By Janet Wren

Love is a many splendored thing. It lifts us up where we belong – and, uh, can prevent degenerative memory and heart disease. At the end of our days, we will celebrate the people in our lives more than we ever will the things, or the “accomplishments.” Your degree will not be at your bedside. Your money isn’t going with you. It’s a common understanding among the older and wiser that it’s about who is in your life, not what. However, it is important to add that the older and wiser sharing this insight got to be old and wise because caring involvement with others may be one of the easiest and most beneficial health strategies available to us.

A lack of social support and human connection can have long-lasting negative impacts, including depression, decreased immune function, and higher blood pressure.

Sustaining love – the kind that creates deep-reaching bonds between friends, family members, and significant others, yields clear health benefits. This love can be personified in moments of social support, including compliments, random acts of kindness, helping, and meaningful conversations. The benefits are huge and impact the provider of the love as much as the recipient.

Love makes the world go round, but it also gives strength to those on the journey. Here are 7 physical and emotional benefits of compassionate and endearing love, rooted in research.

1. Long-term commitment leads to longer life.

Dan Buettner’s “Power 9” Blue Zones research calculates that committing to a life partner can add 3 years to life expectancy and a review of 148 studies shows that people with healthy, long-term social relationships are 50% less likely to die prematurely than those without. That’s as large a benefit as people get from not smoking.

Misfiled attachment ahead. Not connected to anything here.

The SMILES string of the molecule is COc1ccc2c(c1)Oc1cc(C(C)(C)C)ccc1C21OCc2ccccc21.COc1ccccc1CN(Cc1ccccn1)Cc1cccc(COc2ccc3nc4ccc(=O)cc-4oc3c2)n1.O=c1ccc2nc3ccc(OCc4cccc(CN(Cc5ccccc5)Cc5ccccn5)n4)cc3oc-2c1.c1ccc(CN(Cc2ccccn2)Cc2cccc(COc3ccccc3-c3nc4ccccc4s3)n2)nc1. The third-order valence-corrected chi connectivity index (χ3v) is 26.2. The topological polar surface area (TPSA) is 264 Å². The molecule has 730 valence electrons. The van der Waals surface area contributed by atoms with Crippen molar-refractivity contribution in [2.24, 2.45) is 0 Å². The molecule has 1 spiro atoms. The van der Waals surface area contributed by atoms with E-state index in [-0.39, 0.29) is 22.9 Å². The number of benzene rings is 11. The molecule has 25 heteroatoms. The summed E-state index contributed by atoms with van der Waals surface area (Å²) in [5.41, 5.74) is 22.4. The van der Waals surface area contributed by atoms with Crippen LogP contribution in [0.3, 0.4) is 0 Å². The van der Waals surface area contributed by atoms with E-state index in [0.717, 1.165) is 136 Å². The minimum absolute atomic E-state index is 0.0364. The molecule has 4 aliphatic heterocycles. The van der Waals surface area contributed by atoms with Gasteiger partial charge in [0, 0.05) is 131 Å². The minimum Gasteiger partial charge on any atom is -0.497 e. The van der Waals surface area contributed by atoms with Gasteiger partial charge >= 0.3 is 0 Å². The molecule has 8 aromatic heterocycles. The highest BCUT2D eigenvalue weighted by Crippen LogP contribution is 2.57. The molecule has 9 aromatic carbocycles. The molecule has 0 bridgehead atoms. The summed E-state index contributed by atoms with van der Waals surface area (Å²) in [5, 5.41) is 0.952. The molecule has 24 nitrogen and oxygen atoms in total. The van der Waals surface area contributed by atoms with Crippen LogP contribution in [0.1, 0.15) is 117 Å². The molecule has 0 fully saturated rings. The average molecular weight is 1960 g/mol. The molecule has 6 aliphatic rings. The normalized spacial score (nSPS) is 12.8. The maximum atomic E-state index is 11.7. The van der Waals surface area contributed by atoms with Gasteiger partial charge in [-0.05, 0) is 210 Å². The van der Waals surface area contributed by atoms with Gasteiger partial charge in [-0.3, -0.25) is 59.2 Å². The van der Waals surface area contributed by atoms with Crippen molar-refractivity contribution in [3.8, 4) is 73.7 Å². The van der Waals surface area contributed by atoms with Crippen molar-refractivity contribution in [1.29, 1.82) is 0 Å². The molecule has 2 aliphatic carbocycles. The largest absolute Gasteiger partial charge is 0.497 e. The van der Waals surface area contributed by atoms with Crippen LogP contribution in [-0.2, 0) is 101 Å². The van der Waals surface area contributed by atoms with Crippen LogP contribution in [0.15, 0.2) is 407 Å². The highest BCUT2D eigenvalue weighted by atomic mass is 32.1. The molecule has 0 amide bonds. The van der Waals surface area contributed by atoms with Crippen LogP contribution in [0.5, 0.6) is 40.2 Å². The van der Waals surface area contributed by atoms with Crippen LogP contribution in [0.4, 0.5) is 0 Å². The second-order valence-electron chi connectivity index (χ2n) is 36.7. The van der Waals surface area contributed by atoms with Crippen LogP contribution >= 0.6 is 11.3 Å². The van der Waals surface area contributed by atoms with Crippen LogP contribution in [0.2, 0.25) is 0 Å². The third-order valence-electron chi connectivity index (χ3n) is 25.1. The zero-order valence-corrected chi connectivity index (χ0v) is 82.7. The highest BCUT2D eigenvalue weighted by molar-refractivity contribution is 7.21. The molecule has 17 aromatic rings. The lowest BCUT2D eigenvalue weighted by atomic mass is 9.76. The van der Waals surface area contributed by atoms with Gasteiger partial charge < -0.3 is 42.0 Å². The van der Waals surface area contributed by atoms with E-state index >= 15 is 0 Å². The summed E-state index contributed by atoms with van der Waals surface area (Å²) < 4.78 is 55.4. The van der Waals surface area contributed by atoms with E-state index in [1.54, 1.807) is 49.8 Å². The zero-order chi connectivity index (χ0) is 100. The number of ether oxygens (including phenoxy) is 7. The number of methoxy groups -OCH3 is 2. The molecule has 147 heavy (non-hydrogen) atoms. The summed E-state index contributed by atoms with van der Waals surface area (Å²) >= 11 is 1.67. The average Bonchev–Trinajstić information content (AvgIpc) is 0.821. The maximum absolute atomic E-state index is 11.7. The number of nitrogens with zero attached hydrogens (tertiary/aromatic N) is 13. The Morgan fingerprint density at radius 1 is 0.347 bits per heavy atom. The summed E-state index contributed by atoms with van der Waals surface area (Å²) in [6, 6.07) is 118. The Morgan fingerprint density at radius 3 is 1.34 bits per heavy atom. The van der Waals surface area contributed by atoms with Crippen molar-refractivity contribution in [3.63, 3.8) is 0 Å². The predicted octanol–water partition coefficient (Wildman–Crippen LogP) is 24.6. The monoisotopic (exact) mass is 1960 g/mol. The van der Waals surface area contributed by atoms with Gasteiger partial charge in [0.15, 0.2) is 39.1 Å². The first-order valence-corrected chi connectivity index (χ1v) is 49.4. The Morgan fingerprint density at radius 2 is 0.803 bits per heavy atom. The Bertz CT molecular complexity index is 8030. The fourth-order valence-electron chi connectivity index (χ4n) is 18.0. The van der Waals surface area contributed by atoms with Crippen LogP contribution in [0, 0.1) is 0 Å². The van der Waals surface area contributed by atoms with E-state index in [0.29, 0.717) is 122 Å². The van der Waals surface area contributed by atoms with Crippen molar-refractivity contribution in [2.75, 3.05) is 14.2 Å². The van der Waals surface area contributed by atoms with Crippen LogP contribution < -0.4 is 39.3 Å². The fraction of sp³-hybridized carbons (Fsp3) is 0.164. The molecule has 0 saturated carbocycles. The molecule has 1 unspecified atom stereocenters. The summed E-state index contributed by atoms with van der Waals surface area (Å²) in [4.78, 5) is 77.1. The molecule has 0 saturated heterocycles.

2. Supportive friends serve as human stress balls.

A study out of the University of Michigan showed that social closeness, as demonstrated by women engaging in personal and connecting conversations, increases progesterone, a hormone assessed in saliva. When progesterone increases, it shows that an individual’s motivation to bond with others has also increased. Higher levels of progesterone show satisfaction from positive relationships with others, helping to boost well-being and reduce anxiety and stress.

3. Positive relationships could turn you into Wolverine.

In a study published in the Archives of General Psychiatry, researchers at Ohio State University Medical Center tested blister wounds in two groups of married couples: one group interacted compassionately and gently with each other. The others displayed hostile behavior towards each other. The blisters in the group who communicated kindly with each other healed nearly twice as fast in spouses than the others who operated negatively.

4. Strong networks make us stronger.

A 2012 international Gallup poll found that people who feel as though they can depend on their friends and family are generally more satisfied with their personal health than people who describe themselves as isolated or lonely.

5. Good friends are worth their weight in gold – literally.

A survey by the National Bureau of Economic Research, as Roshan D Bhondekar shared in Love – The Key to Optimism: Path Toward Happiness, found that 5,000 agreed that doubling your group of friends has the same positive effect on your well-being as a 50% increase in income!

6. Good love serves as a natural Tylenol. 

A CDC report of 2012 National Health Statistics Reports explained that in a study of more than 127,000 adults, married people who were generally happy were less likely to complain of headaches and back pain.

7. Love makes a more positive impact than money.

A study in the Journal of Family Psychology showed that one of the strongest effects of love in our lives is joy and that joy was created by healthy, positive family and friend relationships rather than level of income.

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